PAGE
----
Coastal Restoration Trust of New Zealand

Coastal Dune Ecosystem Reference Database

Coastal communities hazard mitigation Conference Paper

P. Blackett, T. Hume
Journal / Source
Coastal Communities Natural Disasters Conference
Publisher / Organisation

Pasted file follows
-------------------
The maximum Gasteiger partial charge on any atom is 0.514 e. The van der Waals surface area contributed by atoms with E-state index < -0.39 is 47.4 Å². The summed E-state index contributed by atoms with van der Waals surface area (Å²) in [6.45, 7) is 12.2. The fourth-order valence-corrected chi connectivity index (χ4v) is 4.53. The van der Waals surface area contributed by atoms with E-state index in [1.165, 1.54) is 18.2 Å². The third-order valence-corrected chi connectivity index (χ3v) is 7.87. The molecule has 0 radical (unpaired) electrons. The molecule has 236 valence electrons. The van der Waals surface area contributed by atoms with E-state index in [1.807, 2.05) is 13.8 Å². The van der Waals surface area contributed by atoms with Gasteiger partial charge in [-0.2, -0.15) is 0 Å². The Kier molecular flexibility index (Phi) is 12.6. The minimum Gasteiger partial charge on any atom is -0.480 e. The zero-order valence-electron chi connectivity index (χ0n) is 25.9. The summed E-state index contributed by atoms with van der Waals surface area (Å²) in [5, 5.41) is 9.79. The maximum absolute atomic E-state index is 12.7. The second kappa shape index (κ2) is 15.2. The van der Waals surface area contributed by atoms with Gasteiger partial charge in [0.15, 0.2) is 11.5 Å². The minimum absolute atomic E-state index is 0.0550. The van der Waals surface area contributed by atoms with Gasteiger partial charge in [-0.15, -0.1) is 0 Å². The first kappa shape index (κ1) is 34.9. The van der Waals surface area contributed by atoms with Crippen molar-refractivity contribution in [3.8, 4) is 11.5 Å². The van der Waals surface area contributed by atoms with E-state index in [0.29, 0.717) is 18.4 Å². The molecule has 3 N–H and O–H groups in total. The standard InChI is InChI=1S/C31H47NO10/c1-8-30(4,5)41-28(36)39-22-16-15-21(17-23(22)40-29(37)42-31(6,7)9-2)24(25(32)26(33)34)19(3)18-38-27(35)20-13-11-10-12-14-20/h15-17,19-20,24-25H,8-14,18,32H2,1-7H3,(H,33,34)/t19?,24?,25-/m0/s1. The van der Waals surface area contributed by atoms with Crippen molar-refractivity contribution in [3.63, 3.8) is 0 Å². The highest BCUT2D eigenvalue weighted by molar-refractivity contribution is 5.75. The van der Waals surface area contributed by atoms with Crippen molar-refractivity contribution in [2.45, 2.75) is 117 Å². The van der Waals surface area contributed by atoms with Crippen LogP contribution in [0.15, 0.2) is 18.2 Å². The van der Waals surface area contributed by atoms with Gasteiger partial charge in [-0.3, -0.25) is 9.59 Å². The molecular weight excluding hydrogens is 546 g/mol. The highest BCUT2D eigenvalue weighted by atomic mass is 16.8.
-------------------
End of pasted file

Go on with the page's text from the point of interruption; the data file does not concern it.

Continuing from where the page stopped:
New Zealand’s coastal environment is dynamic, diverse and under constant change. This physical setting coupled with increasing coastal development and escalating coastal property values is leading to considerable conflict around how we value the coast as a place to live and spend leisure time, the desire to protect natural character, spiritual and cultural values, the demand for additional subdivision and how we address coastal hazards. The debate is influenced by public risk perception contained within the current legislative context and the strong sense of private property rights. Technical experts contribute to and confound the debate through differences in hazard mapping and conflicting paradigms of coastal management and we have to work in the context of past ‘mistakes’ that has put coastal property in hazardous locations. More importantly, coastal communities are increasingly active both in participating in future planning discussions and forming lobby or action oriented groups to take steps towards erosion mitigation. This can have both positive and negative environmental outcomes, which means the role of the community group and their relationships with other agencies are especially important. This paper will discuss elements of the debate over coastal erosion mitigation based on recent surveys of coastal communities in New Zealand. We describe the key factors important in determining outcomes including the role of power, value of relationship building, resource availability, local authority alignment, and the necessity of good scientific input, and also identify some issues relevant to the insurance industry.